Apple vs. Microsoft for Creatives
Apple has always been known for its creativity and the functions it lets its users perform on different Apple devices. It has always provided creators with the tools they require for being productive. This reputation is still present but has diminished quite a bit as of late. Apple earns around 60% of all its profits from its flagship device, the iPhone.
Due to these outstanding figures, Apple pours most of its time and effort in the developing newer and better models of the phone and some argue that the other devices are being neglected. One of those devices is the iMac. The whole world is moving towards touch screen but Apple still won’t give in to that yet. It did introduce a touch bar at the top of the keyboard rather than adopting the immersive touch environment and does not show any plans to do so anytime soon.
“Historically, the creative professional market has been very important to Apple, and to the Mac platform specifically,” Hansen Hsu, curator of the Center for Software History at the Computer History Museum, tells The Christian Science Monitor in a phone interview. “When the original Macintosh came out in 1984, it actually had trouble gaining traction in market until Apple’s LaserWriter [printer] and Adobe’s post-production software came out.”
“The creative professional market drove the high end of Mac hardware sales, which in the ’90s provided Apple with most of its profit,” Dr. Hsu says. “It was this market that kept Apple alive during its darkest years, from 1995 to 1997.”
Microsoft’s newest releases
On the other hand, Microsoft for creatives like the Creator’s update and the Surface Studio have taken their level of creativity to something that was not expected of them. They follow the “every user is a creator vision” paired a long productivity history with a strong pitch to be the platform for creatives of every level.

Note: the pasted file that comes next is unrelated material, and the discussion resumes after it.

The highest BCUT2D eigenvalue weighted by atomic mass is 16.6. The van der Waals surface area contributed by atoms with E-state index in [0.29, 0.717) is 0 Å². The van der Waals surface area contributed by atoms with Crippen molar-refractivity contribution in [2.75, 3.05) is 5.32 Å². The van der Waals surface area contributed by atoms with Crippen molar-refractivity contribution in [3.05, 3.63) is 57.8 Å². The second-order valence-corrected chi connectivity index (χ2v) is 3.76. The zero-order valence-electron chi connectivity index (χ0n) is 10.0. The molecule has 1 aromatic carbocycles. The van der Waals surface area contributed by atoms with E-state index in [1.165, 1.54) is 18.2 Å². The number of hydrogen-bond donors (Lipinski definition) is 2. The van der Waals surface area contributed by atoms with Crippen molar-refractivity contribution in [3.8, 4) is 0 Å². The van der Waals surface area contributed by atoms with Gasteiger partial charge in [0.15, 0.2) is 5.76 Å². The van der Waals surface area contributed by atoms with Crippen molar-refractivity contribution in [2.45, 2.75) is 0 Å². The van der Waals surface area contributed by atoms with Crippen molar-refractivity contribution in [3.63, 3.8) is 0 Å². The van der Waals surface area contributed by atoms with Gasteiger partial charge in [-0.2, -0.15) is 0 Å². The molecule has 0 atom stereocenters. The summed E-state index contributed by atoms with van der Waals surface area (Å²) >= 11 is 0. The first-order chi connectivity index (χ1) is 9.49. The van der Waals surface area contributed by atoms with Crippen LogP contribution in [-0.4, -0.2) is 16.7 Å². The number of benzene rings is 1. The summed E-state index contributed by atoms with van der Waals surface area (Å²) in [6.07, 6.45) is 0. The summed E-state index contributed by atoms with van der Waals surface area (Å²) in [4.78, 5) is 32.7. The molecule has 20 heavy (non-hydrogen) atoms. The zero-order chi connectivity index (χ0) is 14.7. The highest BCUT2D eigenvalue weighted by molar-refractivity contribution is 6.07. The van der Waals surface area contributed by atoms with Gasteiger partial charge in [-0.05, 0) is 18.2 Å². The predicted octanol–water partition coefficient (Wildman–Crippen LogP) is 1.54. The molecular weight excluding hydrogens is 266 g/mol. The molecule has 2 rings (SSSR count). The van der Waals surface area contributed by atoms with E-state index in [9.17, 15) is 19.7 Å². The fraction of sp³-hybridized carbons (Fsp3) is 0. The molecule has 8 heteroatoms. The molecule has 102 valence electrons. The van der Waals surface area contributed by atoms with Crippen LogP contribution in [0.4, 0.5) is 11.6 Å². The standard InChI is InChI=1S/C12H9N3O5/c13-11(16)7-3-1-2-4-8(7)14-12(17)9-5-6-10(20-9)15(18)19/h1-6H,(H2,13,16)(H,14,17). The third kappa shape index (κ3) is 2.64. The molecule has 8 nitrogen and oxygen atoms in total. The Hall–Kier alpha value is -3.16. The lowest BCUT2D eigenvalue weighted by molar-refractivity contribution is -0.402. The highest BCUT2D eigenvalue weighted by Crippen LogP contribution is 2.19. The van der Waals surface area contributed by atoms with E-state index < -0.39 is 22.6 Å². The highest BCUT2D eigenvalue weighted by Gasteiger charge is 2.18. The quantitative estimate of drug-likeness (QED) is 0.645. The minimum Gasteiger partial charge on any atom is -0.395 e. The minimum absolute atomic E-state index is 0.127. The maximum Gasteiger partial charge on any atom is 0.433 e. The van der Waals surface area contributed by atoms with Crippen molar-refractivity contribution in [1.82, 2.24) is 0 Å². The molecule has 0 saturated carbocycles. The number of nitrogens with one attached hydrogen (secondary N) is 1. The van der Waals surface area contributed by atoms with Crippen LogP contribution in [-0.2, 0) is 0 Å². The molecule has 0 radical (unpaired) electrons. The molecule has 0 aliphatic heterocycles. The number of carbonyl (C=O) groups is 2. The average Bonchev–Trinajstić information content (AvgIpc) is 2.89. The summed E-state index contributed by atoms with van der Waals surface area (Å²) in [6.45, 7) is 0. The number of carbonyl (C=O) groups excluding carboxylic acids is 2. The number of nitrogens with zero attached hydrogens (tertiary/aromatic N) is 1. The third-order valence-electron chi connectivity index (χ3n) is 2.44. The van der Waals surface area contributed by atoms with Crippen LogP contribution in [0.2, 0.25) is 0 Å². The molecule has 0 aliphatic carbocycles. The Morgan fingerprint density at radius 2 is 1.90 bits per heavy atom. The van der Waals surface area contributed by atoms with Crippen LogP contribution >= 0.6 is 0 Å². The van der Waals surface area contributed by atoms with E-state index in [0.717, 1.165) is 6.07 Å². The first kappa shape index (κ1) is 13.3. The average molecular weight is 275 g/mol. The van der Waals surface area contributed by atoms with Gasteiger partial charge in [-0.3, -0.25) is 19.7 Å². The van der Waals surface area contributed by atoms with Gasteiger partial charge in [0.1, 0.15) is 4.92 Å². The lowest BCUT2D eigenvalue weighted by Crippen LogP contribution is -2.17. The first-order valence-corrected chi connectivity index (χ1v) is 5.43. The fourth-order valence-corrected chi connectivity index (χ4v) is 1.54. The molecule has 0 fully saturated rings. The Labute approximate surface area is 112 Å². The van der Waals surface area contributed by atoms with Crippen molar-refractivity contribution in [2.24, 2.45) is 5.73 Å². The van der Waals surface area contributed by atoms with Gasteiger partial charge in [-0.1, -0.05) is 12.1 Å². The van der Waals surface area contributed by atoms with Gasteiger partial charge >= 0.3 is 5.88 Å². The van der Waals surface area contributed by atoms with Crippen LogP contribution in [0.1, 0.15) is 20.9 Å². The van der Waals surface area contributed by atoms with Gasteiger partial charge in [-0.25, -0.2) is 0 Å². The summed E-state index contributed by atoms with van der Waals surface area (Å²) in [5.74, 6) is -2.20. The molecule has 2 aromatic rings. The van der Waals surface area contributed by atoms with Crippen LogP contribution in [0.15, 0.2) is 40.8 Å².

The tools that Microsoft has introduced to facilitate this vision are impressive in their ability to engulf a user in the creative process. According to Microsoft Surface Division head Panos Panay, the goal of the 28-inch Surface Studio is to provide a truly immersive environment.
“Apple watchers look at this and think, ‘Well, clearly Apple isn’t focusing on that market anymore,’ ” Hsu says. “They feel like they have been forgotten because things like the Mac Pro have not been updated.”
This provides Microsoft the perfect opportunity to grab a strong footing in the industry. The latest surface dial accessory allows the user to switch between different controls with a lot of ease.
“The Surface Studio looks like the kind of device Apple has been known for: fresh and bold in its design, and geared toward creative professionals,” Seth Lewis, a professor of journalism and media innovation at the University of Oregon, tells the Monitor in an email.
Both the companies have a different approach towards the touch feature. Microsoft for creatives aims to put users as close to their content as possible by providing an immersive digital experience. Apple, on the other hand, seems more targeted towards making the application controls more accessible and efficient. However, with the new Surface Dial, it is possible that Microsoft can achieve that same task more efficiently.